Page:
#LaReplique: The Soldiers of Odin – Vigilantism and Mistrust in Europe and Abroad
Images of terror in concert arenas, markets and other popular public areas haunt citizens of Europe after the dismal events of the recent weeks in Manchester and London. As popular artists such as Ariana Grande and The Black Eyed Peas belt out hymns of hope in response to these acts of terror, the media ceases to highlight the threat of radical extremism both in Europe and abroad.
According to the Autumn 2016 Standard Eurobarometer Report, Europeans feel that the two greatest issues currently facing the European Union are immigration and terrorism. These concerns top other concerns such as the economic situation and the state of member state public finances by almost double. Simultaneously, a staggering 82% of Europeans report that they want the EU to do more to fight terrorism, with 40% of people believing their country is at high risk of attacks. These strong sentiments towards taking action against terrorism put national governments and the European Union institutions under immense amounts of pressure to assure citizens that their safety is of upmost importance. In response to these concerns, a myriad of measures at the EU level have been implemented since January 2015, including increasing EU funding to fight terrorism, giving increased powers to Europol, calling for new strategies to tackle extremism, and improving upon many measures regarding immigration and travel security.
Despite these efforts, fear still emanates in the hearts of many. Some do not feel that these measures are adequate to address such pressing issues as terrorism and crime – the Soldiers of Odin are one of such groups. Originally formed in Finland in 2015 under the name of the famous Norse God, the Soldiers of Odin are a vigilante group that has seen rapid growth in Europe over the past two years. The group’s mandate: to preserve and defend communities from crime related to immigration. Reportedly created due to concerns involving various sexual assaults and crimes in Helsinki and other European cities during the New Years Holiday of 2016, the group can be linked to an overall dissatisfaction towards the influx of refugees and migrants coming to Europe from countries such as Libya, Syria, Iraq and Afghanistan, which they believe is linked to an overall decrease in security. While the group itself denies targeting people of specific races or religions, many have accused its members of white supremacy and extremism – the group’s creator being Finnish white supremacist, Mika Ranta.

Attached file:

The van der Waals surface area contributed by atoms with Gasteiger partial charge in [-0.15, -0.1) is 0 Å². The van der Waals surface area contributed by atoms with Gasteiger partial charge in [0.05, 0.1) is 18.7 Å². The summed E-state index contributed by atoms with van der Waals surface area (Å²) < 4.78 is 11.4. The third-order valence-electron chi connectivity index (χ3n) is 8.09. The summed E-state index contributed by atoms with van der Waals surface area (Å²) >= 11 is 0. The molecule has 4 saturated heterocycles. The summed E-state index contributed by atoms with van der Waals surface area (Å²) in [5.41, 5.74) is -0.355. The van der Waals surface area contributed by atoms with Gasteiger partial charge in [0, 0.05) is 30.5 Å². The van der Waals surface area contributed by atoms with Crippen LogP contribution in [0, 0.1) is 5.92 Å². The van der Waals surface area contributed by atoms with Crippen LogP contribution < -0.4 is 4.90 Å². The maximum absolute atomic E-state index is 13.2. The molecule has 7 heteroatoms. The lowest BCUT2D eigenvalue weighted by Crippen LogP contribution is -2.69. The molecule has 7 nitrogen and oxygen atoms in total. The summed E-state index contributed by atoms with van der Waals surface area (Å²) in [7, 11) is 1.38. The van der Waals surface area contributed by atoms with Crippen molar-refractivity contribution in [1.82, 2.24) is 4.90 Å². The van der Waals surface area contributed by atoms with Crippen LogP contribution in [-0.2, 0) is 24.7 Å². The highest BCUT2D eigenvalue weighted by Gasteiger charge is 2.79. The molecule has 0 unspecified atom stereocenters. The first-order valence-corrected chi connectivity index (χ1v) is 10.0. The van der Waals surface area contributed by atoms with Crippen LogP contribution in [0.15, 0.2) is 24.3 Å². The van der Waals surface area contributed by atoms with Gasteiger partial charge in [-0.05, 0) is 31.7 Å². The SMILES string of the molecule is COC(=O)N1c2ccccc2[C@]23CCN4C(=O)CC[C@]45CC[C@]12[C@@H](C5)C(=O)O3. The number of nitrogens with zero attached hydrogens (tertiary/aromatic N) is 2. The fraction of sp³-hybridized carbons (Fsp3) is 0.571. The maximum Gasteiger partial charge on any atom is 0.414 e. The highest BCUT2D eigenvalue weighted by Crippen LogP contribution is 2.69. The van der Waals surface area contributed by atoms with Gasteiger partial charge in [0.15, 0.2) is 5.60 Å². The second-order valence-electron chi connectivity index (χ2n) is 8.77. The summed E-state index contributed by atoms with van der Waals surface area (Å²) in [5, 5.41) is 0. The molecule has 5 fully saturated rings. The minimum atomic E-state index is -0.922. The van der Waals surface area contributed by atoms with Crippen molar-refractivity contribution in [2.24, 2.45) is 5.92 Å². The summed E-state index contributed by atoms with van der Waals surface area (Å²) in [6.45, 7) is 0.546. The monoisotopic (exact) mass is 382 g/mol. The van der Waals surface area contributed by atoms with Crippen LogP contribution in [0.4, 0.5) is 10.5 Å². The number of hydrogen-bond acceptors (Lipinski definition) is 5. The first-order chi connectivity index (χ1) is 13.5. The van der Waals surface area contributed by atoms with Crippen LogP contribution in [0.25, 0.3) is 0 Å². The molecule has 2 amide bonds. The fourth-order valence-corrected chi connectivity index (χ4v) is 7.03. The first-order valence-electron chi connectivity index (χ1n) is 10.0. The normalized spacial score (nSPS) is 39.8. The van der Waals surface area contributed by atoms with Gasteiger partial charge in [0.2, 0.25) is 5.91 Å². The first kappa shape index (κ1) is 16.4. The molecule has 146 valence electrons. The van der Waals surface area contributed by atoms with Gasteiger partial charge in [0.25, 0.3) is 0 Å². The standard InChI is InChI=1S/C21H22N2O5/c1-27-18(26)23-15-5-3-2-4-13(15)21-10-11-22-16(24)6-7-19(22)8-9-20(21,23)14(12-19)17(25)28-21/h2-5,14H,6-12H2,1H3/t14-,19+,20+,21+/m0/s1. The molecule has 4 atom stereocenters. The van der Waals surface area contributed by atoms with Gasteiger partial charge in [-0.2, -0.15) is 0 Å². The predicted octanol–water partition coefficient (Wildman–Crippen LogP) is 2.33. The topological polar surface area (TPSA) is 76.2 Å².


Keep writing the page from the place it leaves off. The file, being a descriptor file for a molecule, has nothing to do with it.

While the Soldiers of Odin see foreigners as their main threat, the group also appears to hold a large amount of distaste for the internal state of security. Currently, the Soldiers can be found patrolling the streets in over 25 different locations in Europe and beyond, looking for ‘danger’ on the streets. In every location, a strong sentiment of mistrust towards the government and law enforcement system is shared. In an interview conducted by Mail Online in Finland, members expressed their discontent, stating that the Finnish government has “screwed everything up” and that “politicians are allowing migrants to rape our women, and they are doing nothing about it”. The group often pairs this mistrust in government with grandiose claims about migrants’ involvement in the dismantling of safe, respectful communities.
A Movement: From Finland to Beyond.